Signalman Sam's
Morse Code Course

Table of Contents


Overview of Morse Code
Morse Code was invented by Samuel F. B. Morse for use with his telegraph. The first demonstration of long-distance telegraphy took place on May 24, 1844. Samuel Morse sent the telegraph message "What hath God wrought?" from the Supreme Court chamber in the Capitol in Washington, D.C., to the B & O Railroad Depot in Baltimore, Maryland.

Morse Code is still valuable to know today, particularly for use in emergencies. Because the code is so simple - a sequence of just two different types of elements - and because it can readily be sent either sonically or visually, there are almost unlimited ways that you can devise in an emergency to send it.

In recent years Morse Code has also been used for communication by people having many types of physical disabilities. Often a person who can control only one single movement can use that to communicate Morse Code. It is being used both to communicate with other people and, more and more, to communicate with computers.


Overview of This Course
Signalman Sam's Morse Code course divides the alphabet into seven letter groups, which are taken from the BSA Signaling merit badge pamphlet. The course uses Signalman Sam's Morse Code Transmitter to send the individual letters in each group as well as words and messages made up of only the letters in the groups you have already seen. After you are comfortable with receiving each message, use the BACK button on your browser to return to this course page.

As you progress through the six letter groups you will learn the entire Morse Code. You can change the speed at which Signalman Sam sends his message, and you can have Sam send the same message again as many times as you wish. For more of a challenge, speed him up. To make receiving easier, slow him down. At the very beginning you may wish to turn on the display of each letter as Sam sends it. If Sam has not displayed each letter as he sends it, the complete message will appear after he finishes sending, and you can check what you received. For an even greater challenge, use Sam's ability to send the letters of his message backward or even in random order.

The best way to make progress learning a code is by regular, steady practice. Keep track of your progress through this course and you should quickly become a proficient receiver. Just a short session every day should let you make good, rapid progress. Don't forget to practice sending, too. You can send along with Sam's messages by moving your mouse pointer to the telegraph key on Sam's Morse Code Transmitter page. Then you can key the blinker with your mouse button.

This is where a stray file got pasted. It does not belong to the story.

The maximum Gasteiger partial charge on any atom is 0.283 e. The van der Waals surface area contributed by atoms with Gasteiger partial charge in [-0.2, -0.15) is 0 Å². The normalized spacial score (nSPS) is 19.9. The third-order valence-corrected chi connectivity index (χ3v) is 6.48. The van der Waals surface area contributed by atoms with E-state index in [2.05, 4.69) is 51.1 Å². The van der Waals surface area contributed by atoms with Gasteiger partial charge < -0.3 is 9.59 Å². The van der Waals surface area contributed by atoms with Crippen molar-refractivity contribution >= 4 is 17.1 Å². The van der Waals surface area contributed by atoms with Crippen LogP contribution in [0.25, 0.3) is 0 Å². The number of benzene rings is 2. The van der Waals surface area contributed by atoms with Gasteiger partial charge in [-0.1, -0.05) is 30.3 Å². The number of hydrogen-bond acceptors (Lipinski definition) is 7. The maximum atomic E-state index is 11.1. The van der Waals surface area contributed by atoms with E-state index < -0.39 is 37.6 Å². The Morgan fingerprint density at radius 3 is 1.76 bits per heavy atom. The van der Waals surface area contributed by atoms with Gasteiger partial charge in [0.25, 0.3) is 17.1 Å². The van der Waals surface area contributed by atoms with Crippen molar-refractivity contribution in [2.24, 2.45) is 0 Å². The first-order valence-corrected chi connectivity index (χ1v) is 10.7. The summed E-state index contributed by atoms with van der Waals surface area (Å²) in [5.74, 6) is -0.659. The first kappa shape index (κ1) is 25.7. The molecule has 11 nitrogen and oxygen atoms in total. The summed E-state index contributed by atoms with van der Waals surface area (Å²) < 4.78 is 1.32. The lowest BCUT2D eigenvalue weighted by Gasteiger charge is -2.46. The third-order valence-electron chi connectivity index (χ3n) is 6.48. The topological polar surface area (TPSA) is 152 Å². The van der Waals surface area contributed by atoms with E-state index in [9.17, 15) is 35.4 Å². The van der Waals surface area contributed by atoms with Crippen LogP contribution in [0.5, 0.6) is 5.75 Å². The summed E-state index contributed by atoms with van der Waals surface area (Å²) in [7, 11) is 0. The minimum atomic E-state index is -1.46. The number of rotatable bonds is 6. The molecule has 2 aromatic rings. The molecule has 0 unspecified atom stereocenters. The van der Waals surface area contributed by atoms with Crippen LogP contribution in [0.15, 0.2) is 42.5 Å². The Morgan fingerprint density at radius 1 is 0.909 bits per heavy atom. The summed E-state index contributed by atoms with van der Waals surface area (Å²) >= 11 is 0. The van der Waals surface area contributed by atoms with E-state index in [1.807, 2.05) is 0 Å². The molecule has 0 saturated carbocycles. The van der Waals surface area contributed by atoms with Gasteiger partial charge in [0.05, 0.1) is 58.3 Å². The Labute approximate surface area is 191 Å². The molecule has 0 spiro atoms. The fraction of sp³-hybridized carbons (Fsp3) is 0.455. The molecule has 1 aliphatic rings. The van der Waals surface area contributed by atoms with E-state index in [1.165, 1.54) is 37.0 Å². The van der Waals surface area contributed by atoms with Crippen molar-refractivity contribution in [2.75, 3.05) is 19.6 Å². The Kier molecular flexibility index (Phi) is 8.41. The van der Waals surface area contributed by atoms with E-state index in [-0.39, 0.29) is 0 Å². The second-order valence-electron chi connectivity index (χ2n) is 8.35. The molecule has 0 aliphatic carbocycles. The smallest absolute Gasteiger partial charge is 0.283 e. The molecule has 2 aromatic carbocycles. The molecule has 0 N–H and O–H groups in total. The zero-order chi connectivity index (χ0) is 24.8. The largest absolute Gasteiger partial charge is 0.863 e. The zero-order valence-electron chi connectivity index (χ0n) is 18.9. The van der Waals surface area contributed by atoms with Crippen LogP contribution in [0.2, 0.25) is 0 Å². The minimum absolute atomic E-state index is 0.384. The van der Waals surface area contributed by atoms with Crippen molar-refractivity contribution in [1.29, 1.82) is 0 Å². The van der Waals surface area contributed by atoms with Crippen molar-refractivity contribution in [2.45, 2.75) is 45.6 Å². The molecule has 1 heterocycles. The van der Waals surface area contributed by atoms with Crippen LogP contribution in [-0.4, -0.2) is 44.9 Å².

Signalman Sam was implemented by Boy Scout Troop 52, Cranbury, New Jersey. This Morse Code Course was also implemented by Troop 52.

Good luck! Practice well!


Morse Code Basics
Morse Code is a completely general code. Like Semaphore Flag Code, you can use Morse Code to convey any type of message because the individual codes represent single characters which you use to spell out your message. International Morse is somewhat richer than Semaphore Code, since it has explicit codes for all the digits as well as for common punctuations. Morse code also includes a number of procedural codes listed in the last section. Variants of Morse Code have been defined for other alphabets as well. However, those are beyond the scope of this course.

All Morse Code characters are combinations of just two types of elements. The shorter element (called "dot" or "dit") is conventionally one third the length of the longer element (called "dash" or "dah"). There are also spaces of three different lengths between these elements. First, the element space, conventionally the same length as the dot, separates the elements within a character. Second, the letter space, conventionally the length of the dash, separates letters within a word. Third, the word space, about twice the length of the dash, separates the words of a message. When you practice sending, try to keep the lengths of your elements and spaces regular and in about these proportions. This will make it much easier to copy your message.

Signalman Sam's Morse Code Transmitter, which is used to send the exercises in this course, allows the "Farnsworth Speed" to be set slower than the letter speed. This effectivly stretches out the letter spaces and word spaces to be longer than they conventionally would be based on the letter speed. Donald R. Farnsworth, an amateur radio operator in California, invented this system about half a century ago based on his theory that it would be easier to master the Morse Code at higher speeds if the letters were learned at higher speed from the outset.

If you make an error while sending, use the error code in the last section, seven consecutive dots, to indicate this to the receiver. Then start the current word over again.


Letter Group 1 - E T A O I N S
E
T
A
I
O
N
S

Letter Group 2 - H R D L U C 5
H
R
D
L
U
C
5

Letter Group 3 - M P F W V 0
M
P
F
W
V
0

Letter Group 4 - Y B G J Q 4
Y
B
G
J
Q
4

Letter Group 5 - K X Z 2 . ,
K
X
Z
2
.
,

Letter Group 6 - 3 6 7 ? /
3
6
7
?
/

Letter Group 7 - 8 9 - @
8
9
-
@

Common Procedural Signs
... Error
. Pause - Wait
.- End of Section - Break
.- End of Message
...- End of Transmission